And this was my most extreme purchase but again I think it’s worth a ton more than the $20 I paid.

It’s actually about 10.5 inches tall with an open bottom. Again, I think it’s Art Deco in design and it looks like Milk Glass. People love vintage light fixtures, and it’s cool. But what do I do with it? I asked the store if they wanted it (that and the milk glass), but they “passed.” There goes my dreams of being a picker.

What do I do with all of this stuff? I don’t have the time right now to open an Etsy store? I love the idea but that’s a lot of work in terms of photography, marketing, shipping, etc.

My friend Steve has an antique booth that I could piggyback on probably, although his taste is decidedly more primitive. He says he can always use “smalls,” an antiquer’s word for little things, not furniture or anything big. So I guess I’ll give that a try.

What about you? Is there anything you can’t pass by?

My Best Deal Yet

17 Jan

I’ve had Puppy Fever for a few months now. Our 11-year-old Cockapoo, Phoebe, is still healthy and rules the house, but she can be crotchety (a terrible but befitting word).

This was several years ago but one of my favorite photos.

I love dogs and figured my three-year-old son could use a puppy to grow with. Plus I’d heard good things about adding a second dog–enlivens the original dog, the older one shows the younger one the ropes, they become pals.

I’ve been checking our Humane Society website every day–twice a day typically, because the dogs get adopted so quickly. When I started this process in August, there was a really mangy looking Wheaten Terrier mix on there, and I went to the Humane Society to check him out. They didn’t have much information on him but knew he was about 10 months old.

This isn't him but close.

Source

That was the type of dog I was looking for (I thought) but he was a little big already and wild and it was a Friday. I decided to wait, knowing that he would probably get adopted over the weekend (the non-shedding/non-Lab/non-Pit Bulls usually do). But it was the very beginning of my search and I figured if he were still there on Monday, I’d go back and get him.

He wasn’t, so I kept looking and researching other dogs that might fit what I was looking for. I explored the Wheaten Rescue in our area but they wouldn’t adopt to a family with children younger than six. Red Flag. The more I researched that breed the more I learned that maybe the Wheaten wasn’t for us. They can be territorial with young children, and that was definitely not what I wanted.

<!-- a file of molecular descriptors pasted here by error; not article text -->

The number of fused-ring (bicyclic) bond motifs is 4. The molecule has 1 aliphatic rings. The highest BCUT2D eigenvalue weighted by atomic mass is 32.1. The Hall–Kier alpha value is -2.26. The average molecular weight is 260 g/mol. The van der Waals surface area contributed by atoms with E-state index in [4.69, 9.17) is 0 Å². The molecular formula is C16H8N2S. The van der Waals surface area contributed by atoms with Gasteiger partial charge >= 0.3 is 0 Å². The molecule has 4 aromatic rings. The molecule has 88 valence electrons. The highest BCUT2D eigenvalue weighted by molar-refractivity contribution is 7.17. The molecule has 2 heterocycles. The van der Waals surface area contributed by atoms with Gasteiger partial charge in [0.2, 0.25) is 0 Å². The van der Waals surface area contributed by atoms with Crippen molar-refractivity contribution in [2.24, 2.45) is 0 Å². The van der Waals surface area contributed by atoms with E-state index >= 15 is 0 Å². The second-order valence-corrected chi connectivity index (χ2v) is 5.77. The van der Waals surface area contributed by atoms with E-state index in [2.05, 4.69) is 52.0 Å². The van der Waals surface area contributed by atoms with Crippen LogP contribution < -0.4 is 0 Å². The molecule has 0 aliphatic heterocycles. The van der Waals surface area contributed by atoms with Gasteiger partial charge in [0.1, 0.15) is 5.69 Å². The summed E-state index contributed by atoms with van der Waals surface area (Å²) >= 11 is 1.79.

A man at my husband’s work suggested the Tibetan Terrier.

You can keep their hair short, which I would.

Source

It’s not really a terrier at all but a medium-sized dog that was originally bred as mountain dogs by monks in Tibet. I did some more research on them and agreed they sounded like a good dog for us. Between 18 – 30 lbs and non-shedding plus good with kids and quirky. We found this guy at a breeder in Missouri.

Hard to resist, isn't he?

But he was $600 and at a home with A LOT of other puppies so I was concerned that it was a puppy mill situation. Most of the breeders I researched were charging between $1200 and $1800 for their puppies, so again the red flag.

Another possibility was a Portuguese Water Dog.

They're cute, huh?

Source

This breed was made really popular in the last few years once the Obamas added their boy, Bo, to the White House. My research showed that this was a good choice though, although the price was still steep at around $15oo for most breeders. The size was right–typically between 35 and 60 lbs and non-shedding. I wanted a “bigger” dog this time for a few reasons–a walking partner for me, someone to romp around the backyard with the kids, and a dog big enough that I would be encouraged to keep him off of the furniture. Phoebe is ruining my I-paid-too-much-but-thought-Ethan-Allen-was-closing-for-good-sofa and you know, old dogs/new tricks and all.

Anyway, a few days before Christmas and about 20 hours after I had said to my husband “Eventually, I think I’ll find the right dog at the Humane Society,” this guy showed up online. He was listed as a Portuguese Water Dog Mix.

What a face, right?

It was about 10:30 in the morning when I saw him on the website. I walked out of work and drove straight to the Humane Society. When they went to get him I heard one of the workers saying, “I don’t think that’s a Portuguese Water Dog.” So I yelled out to them, “Well, what do you think it is then?” (I didn’t want this to be the ol’ bait and switch.) But they didn’t know. They just didn’t think there were many in our area, much less one who would be wandering around in the country, like this guy was.

Carol, the Humane Society volunteer who brought him to me, speculated with me on the real breed. She didn’t know either but thought the markings looked like a PWD (although after a little research, I find that most PWDs are black with a little white. He’s white with a little black.) And she assured me she thought his coat felt more hairlike than fur-like (meaning a non-shedder), although she said, “Don’t hold me to it.” And we both agreed that his paws didn’t look too big, so he didn’t appear to be “a big dog.”

So I paid my $350 adoption fee, named him Furble (a name my daughter had invented when we started our puppy search,) brought him home, and he was an early Christmas surprise from Santa. The note said something about him not staying still in the sled.